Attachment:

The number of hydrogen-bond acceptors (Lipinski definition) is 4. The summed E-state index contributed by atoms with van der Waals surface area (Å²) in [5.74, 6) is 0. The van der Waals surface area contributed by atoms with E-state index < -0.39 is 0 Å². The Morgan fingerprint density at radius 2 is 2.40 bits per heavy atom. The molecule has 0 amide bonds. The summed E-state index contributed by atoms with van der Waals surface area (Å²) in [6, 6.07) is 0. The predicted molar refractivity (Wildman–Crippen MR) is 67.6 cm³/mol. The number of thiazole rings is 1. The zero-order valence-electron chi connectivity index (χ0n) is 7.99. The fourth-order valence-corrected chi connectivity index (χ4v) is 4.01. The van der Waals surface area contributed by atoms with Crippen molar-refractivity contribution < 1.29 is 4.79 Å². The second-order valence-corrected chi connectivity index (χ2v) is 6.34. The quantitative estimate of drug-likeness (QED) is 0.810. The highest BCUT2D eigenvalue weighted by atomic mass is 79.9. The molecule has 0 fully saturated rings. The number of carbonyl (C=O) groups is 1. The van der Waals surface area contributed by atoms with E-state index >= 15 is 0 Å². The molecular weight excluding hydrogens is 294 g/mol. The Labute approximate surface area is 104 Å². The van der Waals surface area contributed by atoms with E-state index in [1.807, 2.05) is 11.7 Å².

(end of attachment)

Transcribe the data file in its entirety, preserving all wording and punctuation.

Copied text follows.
The number of hydrogen-bond acceptors (Lipinski definition) is 4. The summed E-state index contributed by atoms with van der Waals surface area (Å²) in [5.74, 6) is 0. The van der Waals surface area contributed by atoms with E-state index < -0.39 is 0 Å². The Morgan fingerprint density at radius 2 is 2.40 bits per heavy atom. The molecule has 0 amide bonds. The summed E-state index contributed by atoms with van der Waals surface area (Å²) in [6, 6.07) is 0. The predicted molar refractivity (Wildman–Crippen MR) is 67.6 cm³/mol. The number of thiazole rings is 1. The zero-order valence-electron chi connectivity index (χ0n) is 7.99. The fourth-order valence-corrected chi connectivity index (χ4v) is 4.01. The van der Waals surface area contributed by atoms with Crippen molar-refractivity contribution < 1.29 is 4.79 Å². The second-order valence-corrected chi connectivity index (χ2v) is 6.34. The quantitative estimate of drug-likeness (QED) is 0.810. The highest BCUT2D eigenvalue weighted by atomic mass is 79.9. The molecule has 0 fully saturated rings. The number of carbonyl (C=O) groups is 1. The van der Waals surface area contributed by atoms with E-state index >= 15 is 0 Å². The molecular weight excluding hydrogens is 294 g/mol. The Labute approximate surface area is 104 Å². The van der Waals surface area contributed by atoms with E-state index in [1.807, 2.05) is 11.7 Å².